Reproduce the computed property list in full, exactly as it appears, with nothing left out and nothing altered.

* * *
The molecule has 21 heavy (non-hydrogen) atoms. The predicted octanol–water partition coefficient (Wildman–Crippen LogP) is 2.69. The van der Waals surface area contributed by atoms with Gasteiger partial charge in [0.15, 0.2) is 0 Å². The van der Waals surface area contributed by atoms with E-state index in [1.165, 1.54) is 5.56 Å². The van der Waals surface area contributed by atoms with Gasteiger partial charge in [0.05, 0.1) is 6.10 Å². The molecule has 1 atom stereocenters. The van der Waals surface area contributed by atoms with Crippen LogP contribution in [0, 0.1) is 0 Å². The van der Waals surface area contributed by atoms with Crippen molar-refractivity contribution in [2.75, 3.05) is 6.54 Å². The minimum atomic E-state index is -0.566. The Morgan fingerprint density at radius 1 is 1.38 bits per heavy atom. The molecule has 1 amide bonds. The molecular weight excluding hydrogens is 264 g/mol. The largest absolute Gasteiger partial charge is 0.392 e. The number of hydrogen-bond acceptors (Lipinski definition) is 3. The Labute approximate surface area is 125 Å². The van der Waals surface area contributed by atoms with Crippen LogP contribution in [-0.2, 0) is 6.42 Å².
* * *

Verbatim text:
The molecule has 21 heavy (non-hydrogen) atoms. The predicted octanol–water partition coefficient (Wildman–Crippen LogP) is 2.69. The van der Waals surface area contributed by atoms with Gasteiger partial charge in [0.15, 0.2) is 0 Å². The van der Waals surface area contributed by atoms with E-state index in [1.165, 1.54) is 5.56 Å². The van der Waals surface area contributed by atoms with Gasteiger partial charge in [0.05, 0.1) is 6.10 Å². The molecule has 1 atom stereocenters. The van der Waals surface area contributed by atoms with Crippen LogP contribution in [0, 0.1) is 0 Å². The van der Waals surface area contributed by atoms with Crippen molar-refractivity contribution in [2.75, 3.05) is 6.54 Å². The minimum atomic E-state index is -0.566. The Morgan fingerprint density at radius 1 is 1.38 bits per heavy atom. The molecule has 1 amide bonds. The molecular weight excluding hydrogens is 264 g/mol. The largest absolute Gasteiger partial charge is 0.392 e. The number of hydrogen-bond acceptors (Lipinski definition) is 3. The Labute approximate surface area is 125 Å². The van der Waals surface area contributed by atoms with Crippen LogP contribution in [-0.2, 0) is 6.42 Å².